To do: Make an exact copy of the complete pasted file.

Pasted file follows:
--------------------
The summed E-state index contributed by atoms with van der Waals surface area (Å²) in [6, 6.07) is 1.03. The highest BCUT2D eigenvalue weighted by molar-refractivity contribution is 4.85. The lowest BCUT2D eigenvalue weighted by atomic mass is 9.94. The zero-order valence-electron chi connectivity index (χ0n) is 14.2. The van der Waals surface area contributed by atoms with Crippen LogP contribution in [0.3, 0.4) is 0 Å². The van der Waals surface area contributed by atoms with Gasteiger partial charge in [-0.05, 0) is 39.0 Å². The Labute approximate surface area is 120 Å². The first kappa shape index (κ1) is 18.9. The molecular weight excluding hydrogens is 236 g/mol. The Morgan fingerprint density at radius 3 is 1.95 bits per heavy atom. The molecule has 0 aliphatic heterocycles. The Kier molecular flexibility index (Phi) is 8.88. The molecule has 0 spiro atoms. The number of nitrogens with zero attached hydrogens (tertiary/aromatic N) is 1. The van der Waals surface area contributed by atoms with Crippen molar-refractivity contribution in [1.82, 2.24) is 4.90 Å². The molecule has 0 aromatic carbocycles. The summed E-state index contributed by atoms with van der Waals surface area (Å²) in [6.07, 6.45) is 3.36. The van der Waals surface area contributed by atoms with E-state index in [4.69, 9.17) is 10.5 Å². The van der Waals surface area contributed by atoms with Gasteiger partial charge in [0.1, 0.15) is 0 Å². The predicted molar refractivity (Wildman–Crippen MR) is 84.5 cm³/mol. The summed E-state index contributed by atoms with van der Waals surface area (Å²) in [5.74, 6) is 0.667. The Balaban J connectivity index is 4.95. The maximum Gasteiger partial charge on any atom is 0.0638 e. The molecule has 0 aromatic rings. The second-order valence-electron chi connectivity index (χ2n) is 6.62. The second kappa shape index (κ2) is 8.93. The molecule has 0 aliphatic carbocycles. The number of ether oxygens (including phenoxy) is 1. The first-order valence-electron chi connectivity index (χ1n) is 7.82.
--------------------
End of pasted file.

The summed E-state index contributed by atoms with van der Waals surface area (Å²) in [6, 6.07) is 1.03. The highest BCUT2D eigenvalue weighted by molar-refractivity contribution is 4.85. The lowest BCUT2D eigenvalue weighted by atomic mass is 9.94. The zero-order valence-electron chi connectivity index (χ0n) is 14.2. The van der Waals surface area contributed by atoms with Crippen LogP contribution in [0.3, 0.4) is 0 Å². The van der Waals surface area contributed by atoms with Gasteiger partial charge in [-0.05, 0) is 39.0 Å². The Labute approximate surface area is 120 Å². The first kappa shape index (κ1) is 18.9. The molecular weight excluding hydrogens is 236 g/mol. The Morgan fingerprint density at radius 3 is 1.95 bits per heavy atom. The molecule has 0 aliphatic heterocycles. The Kier molecular flexibility index (Phi) is 8.88. The molecule has 0 spiro atoms. The number of nitrogens with zero attached hydrogens (tertiary/aromatic N) is 1. The van der Waals surface area contributed by atoms with Crippen molar-refractivity contribution in [1.82, 2.24) is 4.90 Å². The molecule has 0 aromatic carbocycles. The summed E-state index contributed by atoms with van der Waals surface area (Å²) in [6.07, 6.45) is 3.36. The van der Waals surface area contributed by atoms with E-state index in [4.69, 9.17) is 10.5 Å². The van der Waals surface area contributed by atoms with Gasteiger partial charge in [0.1, 0.15) is 0 Å². The predicted molar refractivity (Wildman–Crippen MR) is 84.5 cm³/mol. The summed E-state index contributed by atoms with van der Waals surface area (Å²) in [5.74, 6) is 0.667. The Balaban J connectivity index is 4.95. The maximum Gasteiger partial charge on any atom is 0.0638 e. The molecule has 0 aromatic rings. The second-order valence-electron chi connectivity index (χ2n) is 6.62. The second kappa shape index (κ2) is 8.93. The molecule has 0 aliphatic carbocycles. The number of ether oxygens (including phenoxy) is 1. The first-order valence-electron chi connectivity index (χ1n) is 7.82.